Responsible parenting and leadership are a start. In between reaching for the sky (Toy Story rocks).

Screw the darkness. I prefer the lightness of Pop.

Sunday, March 22, 2009

A forced metaphor, a parent’s delight

It's our little Beatrice's six-month birthday today, and although the past six months have flown by, we definitely have lived in the moment embracing each one as if holding her for the first time.

What to give her?

Words and the empowerment of proper language (yes, it's a fragment). Words were the only children I thought I'd ever birth into this world, but now that we have Beatrice, we want to ensure that becomes a voracious reader and skillful writer and communicator.

It doesn't mean that she has to be a Pulitzer prize-winning author or the award-winning journalist who saves us from the slanted 24/7 30-second media blitzkriegs. It means she needs to be a critical, independent thinker with the ability to string sentences together correctly.

And a best-selling, award-winning author.

Isn't that the way it is? We want the best for our children and even when we say we're not going to push them, we push them nonetheless – a forced metaphor, a parent's delight.

Ugh, I'm up way too early yet again and catching up on work and personal play and as I peruse my latest SJSU Washington Square magazine (I'm a proud Spartan alum!), I came across an article titled Struggling for Words. Here's the first paragraph:

More than 50 percent of San José State's incoming students are not prepared to write at the college level. Much more than incorrect spelling, comma splices and run-on sentences, the problem is that these students lack a critical life skill.

That's staggering and not unique to the CSU system. According to some SJSU faculty and administrators, these obstacles contribute to the problem:

  • a declining culture of reading
  • budgetary constraints at all educational levels
  • increasing numbers of English language learners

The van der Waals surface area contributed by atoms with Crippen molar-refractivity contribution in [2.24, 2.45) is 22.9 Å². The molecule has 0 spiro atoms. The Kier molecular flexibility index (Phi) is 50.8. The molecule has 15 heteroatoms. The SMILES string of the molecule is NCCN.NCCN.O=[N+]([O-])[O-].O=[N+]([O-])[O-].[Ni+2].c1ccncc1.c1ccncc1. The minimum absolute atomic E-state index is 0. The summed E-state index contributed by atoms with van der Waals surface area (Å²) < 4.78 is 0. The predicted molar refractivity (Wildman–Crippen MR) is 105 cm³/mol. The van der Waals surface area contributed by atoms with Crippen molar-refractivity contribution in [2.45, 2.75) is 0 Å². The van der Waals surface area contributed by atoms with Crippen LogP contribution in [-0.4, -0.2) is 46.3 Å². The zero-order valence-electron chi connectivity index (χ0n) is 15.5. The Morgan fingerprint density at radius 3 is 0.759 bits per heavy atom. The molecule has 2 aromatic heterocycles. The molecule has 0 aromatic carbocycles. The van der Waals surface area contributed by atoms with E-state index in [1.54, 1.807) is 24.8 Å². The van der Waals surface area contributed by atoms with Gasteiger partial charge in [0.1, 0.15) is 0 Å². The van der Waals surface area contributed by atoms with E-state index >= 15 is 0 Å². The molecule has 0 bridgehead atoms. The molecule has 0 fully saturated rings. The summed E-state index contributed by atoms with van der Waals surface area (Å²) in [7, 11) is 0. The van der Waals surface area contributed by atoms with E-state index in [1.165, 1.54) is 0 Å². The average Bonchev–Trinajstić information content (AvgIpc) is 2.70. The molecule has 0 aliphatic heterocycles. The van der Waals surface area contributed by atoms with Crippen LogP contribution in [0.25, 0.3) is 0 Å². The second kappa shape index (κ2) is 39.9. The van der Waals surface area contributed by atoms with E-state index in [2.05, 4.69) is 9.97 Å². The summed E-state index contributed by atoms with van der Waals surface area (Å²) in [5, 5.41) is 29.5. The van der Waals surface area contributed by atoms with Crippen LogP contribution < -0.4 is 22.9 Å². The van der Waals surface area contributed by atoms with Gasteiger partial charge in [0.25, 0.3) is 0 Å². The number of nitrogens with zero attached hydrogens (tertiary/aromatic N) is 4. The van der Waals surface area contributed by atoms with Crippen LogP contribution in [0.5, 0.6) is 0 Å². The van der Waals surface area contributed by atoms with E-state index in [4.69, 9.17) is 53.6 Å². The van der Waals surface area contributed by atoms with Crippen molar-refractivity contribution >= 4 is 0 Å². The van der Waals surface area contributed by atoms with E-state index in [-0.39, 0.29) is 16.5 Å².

The long-term effects of Prop 13 have added to the education budget woes, and the latest California budget fiasco includes the continued gutting of public education in this state. It's bad enough that we rank 49th in the nation in terms of class size – fast forward to today's anemic business climate and we rank dead last in a national ranking of the best states to do business in.

Can you feel the Golden State pride?

I'm not going to tackle that one today myself, but to help combat the illiteracy entering college every year, SJSU launched the Writing Center two years ago and offers one-on-one tutoring, workshops, and classroom "house calls" for everyone on campus.

As parents we can help combat this problem much earlier starting in year one. Reading aloud to your children, even when they're still in the womb, is crucial. Your children witnessing you reading is as important as encouraging them to read in their formative years.

Plus, making sure they're absorbing the grammar skills learned in early childhood and beyond will help them remain competitive in the ever-changing workplace. According to Cheryl Allmen-Vinnedge, director of the SJSU Career Center, "wherever San José State graduates go, they will find that written and oral communication are among the top 10 skills employers are looking for."

Alas, I know jet ski too much I know. I took the grammar skills test and need some immediate remedial help. Between helping to run a marketing/PR software and services firm, unending work e-mail, multiple clients, blogging for work and pleasure, spending an ungodly amount of time on Facebook and Twitter, I'm amazed that I still make time to read poetry, short fiction, and God willin' and the creek don't rise, a novel every once and awhile.

And right correctly. I mean write.

So Beatrice, our gifts today and tomorrow are words and language and proper grammar (maybe two languages if get our schtick together).

Happy Birthday Baby!


Forced Metaphor


My children are my words,

and their lifelong sentence deems

freedom from the illegitimate divine

premise of defined procreation that rattles

millions of already confused and angry sperm.

They beat themselves senseless over a few fertile eggs,

ragged helix river salmon channeled blind to genome sea.


My children are my words,

from their afterbirth clauses and baby babble spelling bees,

to their young rebellious phrases so inarticulate and fierce

that evolve and grow into dusty volumes upon volumes

revised over years resilient, their elder text

now nurtures my bones, yellowed heart

and brief testament crumbles.


My children are my words,

and at the end of my story

they write my legacy wish weeping

for a forced metaphor, a parent's delight.


--KWG, March 2000

(Talk about forced. Ugh.)

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